The rotavirus vaccine has successfully reduced the number of infections and lowered the severity of the disease. Before the vaccine was introduced, around 3.5 million children were infected every year in the US, and between 55,000 to 70,000 of them were hospitalized.

Since the advent of the vaccine, the US has seen a reduction in the number of cases by 50% to 90% each year, and the number of hospitalizations dropped by 40,000 to 50,000. Although cases have significantly reduced, rotavirus remains one of the leading causes of diarrheal illness in children even today [1].  


How is it Spread?


In general, gastroenteritis is a contagious disease. Norovirus-inflicted gastroenteritis, in particular, is more contagious due to a low infectious dose. This means that only a small amount of the virus is needed to cause an infection. The norovirus can withstand a wide range of temperatures and can be present in the environment for several days. In most cases, the source or origin of the virus is the feces or sometimes the vomit of an infected person. Most of the outbreaks that have occurred in the past were associated with food contaminated with fecal matter [3]. Here are a few ways in which gastroenteritis can spread to people:

Contaminated food

  • Gastroenteritis can spread to healthy individuals when they eat food an infected person handles. Particles of feces or vomit on their hands can easily contaminate the food item, causing illness.
  • Surfaces with feces or vomit particles on them can also contaminate food when placed on them.
  • Meat, vegetables, or fruits washed with contaminated water can also be a source of infection. 


Contaminated water

  • Feces of an infected person with a high viral load can enter septic tanks. When people use the water from these tanks or if water leaks out, it can contaminate other freshwater tanks or wells nearby.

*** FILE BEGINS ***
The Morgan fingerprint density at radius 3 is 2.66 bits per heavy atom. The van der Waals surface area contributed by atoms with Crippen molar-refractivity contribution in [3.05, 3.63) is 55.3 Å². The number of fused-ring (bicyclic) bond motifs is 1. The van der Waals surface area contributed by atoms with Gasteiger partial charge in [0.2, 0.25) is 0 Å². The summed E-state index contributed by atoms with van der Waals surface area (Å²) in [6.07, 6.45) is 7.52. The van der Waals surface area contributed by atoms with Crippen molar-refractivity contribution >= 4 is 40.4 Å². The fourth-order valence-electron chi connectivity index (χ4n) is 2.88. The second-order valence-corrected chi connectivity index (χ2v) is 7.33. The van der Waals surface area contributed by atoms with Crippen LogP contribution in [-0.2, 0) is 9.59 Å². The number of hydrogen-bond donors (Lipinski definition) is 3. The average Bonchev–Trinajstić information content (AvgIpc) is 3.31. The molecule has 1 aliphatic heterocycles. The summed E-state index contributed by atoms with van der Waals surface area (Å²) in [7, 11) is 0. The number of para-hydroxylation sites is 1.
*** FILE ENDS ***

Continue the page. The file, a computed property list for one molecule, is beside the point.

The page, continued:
• Water can also get contaminated when people defecate or vomit in it.


Contaminated surfaces

  • Surfaces can get contaminated when an infected person touches them with bare hands that have particles of feces or vomit on them.
  • While passing stool (especially diarrhea) an infected person can splatter their feces onto the surface of the toilet and pass the infection onto another person. Similarly, vomit can splatter onto the surface of a toilet or wash basin. 
  • Surfaces can also be contaminated with food, water, or other objects like kitchen wipes, toilet brushes, etc [9,10].


Biology of the disease


Once the norovirus or rotavirus enters the digestive tract, they affect the enterocytes – absorptive cells that line the inner surface of the small and large intestines. The virus then begins replicating by using resources within the enterocytes. This leads to malabsorption and osmotic diarrhea because the virus interferes with the production of digestive enzymes (brush-border enzymes).

During this process, the virus damages the enterocytes and the intestinal villi, finger-like projections made up of cells that line the small intestine. Without the villi, the intestines do not absorb the right nutrients, no matter how much food is eaten. This condition also results in the loss of intestinal fluids and cell function, and electrolyte abnormalities develop.

Once the virus multiplies and damages the intestines, it is passed through the stool and vomit. The viral load in the stool is usually at its peak one or two days after the onset of the symptoms. In some cases, viral shedding can last for several weeks, even after the symptoms subside [1].




The incubation period of viral gastroenteritis is one to three days. People with a normal immune system recover within two to five days. People with a weak immune systems might take several weeks, months, or even years to recover [3].




In the case of norovirus-inflicted gastroenteritis, disease onset can be abrupt. People usually recover in three days without any lasting issues. The most common symptoms of norovirus-inflicted gastroenteritis are: 

  • Abdominal cramps
  • Nausea
  • Vomiting
  • Diarrhea (non-bloody and can occur multiple times per day)


Other symptoms include:

  • Muscle pain
  • Malaise
  • Low-grade fevers




The symptoms of rotavirus-inflicted gastroenteritis are:

  • Severe vomiting
  • Diarrhea
  • Abdominal pain
  • Eating disorder
  • Low-grade fevers [1].




Diagnosing norovirus

  • Diagnostic methods to detect the RNA of the virus are used to trace out the norovirus infection. These include end-point RT-PCR and real-time RT-PCR assays.
  • Rapid antigen-detection tests and enzyme immunoassays are also widely used to detect the presence of viral antigens. However, the overall sensitivity shown by these methods is quite low [3].